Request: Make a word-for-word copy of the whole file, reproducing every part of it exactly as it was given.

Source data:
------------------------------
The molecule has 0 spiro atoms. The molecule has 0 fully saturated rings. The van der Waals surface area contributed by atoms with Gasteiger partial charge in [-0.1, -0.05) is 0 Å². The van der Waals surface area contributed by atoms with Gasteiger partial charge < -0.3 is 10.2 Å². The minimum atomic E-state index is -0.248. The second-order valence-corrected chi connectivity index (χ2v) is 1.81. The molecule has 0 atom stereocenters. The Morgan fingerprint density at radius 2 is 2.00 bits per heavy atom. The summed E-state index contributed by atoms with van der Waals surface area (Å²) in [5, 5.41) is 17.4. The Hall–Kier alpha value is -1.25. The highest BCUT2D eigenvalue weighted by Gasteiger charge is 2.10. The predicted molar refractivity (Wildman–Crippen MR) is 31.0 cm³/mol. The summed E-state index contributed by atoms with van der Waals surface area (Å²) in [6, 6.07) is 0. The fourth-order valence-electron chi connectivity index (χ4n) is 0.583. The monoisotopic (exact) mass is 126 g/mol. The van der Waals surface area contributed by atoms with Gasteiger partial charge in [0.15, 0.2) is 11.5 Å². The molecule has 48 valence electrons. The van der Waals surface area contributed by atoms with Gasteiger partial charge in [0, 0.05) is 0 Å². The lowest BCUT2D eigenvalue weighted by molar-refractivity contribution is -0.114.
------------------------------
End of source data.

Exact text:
The molecule has 0 spiro atoms. The molecule has 0 fully saturated rings. The van der Waals surface area contributed by atoms with Gasteiger partial charge in [-0.1, -0.05) is 0 Å². The van der Waals surface area contributed by atoms with Gasteiger partial charge < -0.3 is 10.2 Å². The minimum atomic E-state index is -0.248. The second-order valence-corrected chi connectivity index (χ2v) is 1.81. The molecule has 0 atom stereocenters. The Morgan fingerprint density at radius 2 is 2.00 bits per heavy atom. The summed E-state index contributed by atoms with van der Waals surface area (Å²) in [5, 5.41) is 17.4. The Hall–Kier alpha value is -1.25. The highest BCUT2D eigenvalue weighted by Gasteiger charge is 2.10. The predicted molar refractivity (Wildman–Crippen MR) is 31.0 cm³/mol. The summed E-state index contributed by atoms with van der Waals surface area (Å²) in [6, 6.07) is 0. The fourth-order valence-electron chi connectivity index (χ4n) is 0.583. The monoisotopic (exact) mass is 126 g/mol. The van der Waals surface area contributed by atoms with Gasteiger partial charge in [0.15, 0.2) is 11.5 Å². The molecule has 48 valence electrons. The van der Waals surface area contributed by atoms with Gasteiger partial charge in [0, 0.05) is 0 Å². The lowest BCUT2D eigenvalue weighted by molar-refractivity contribution is -0.114.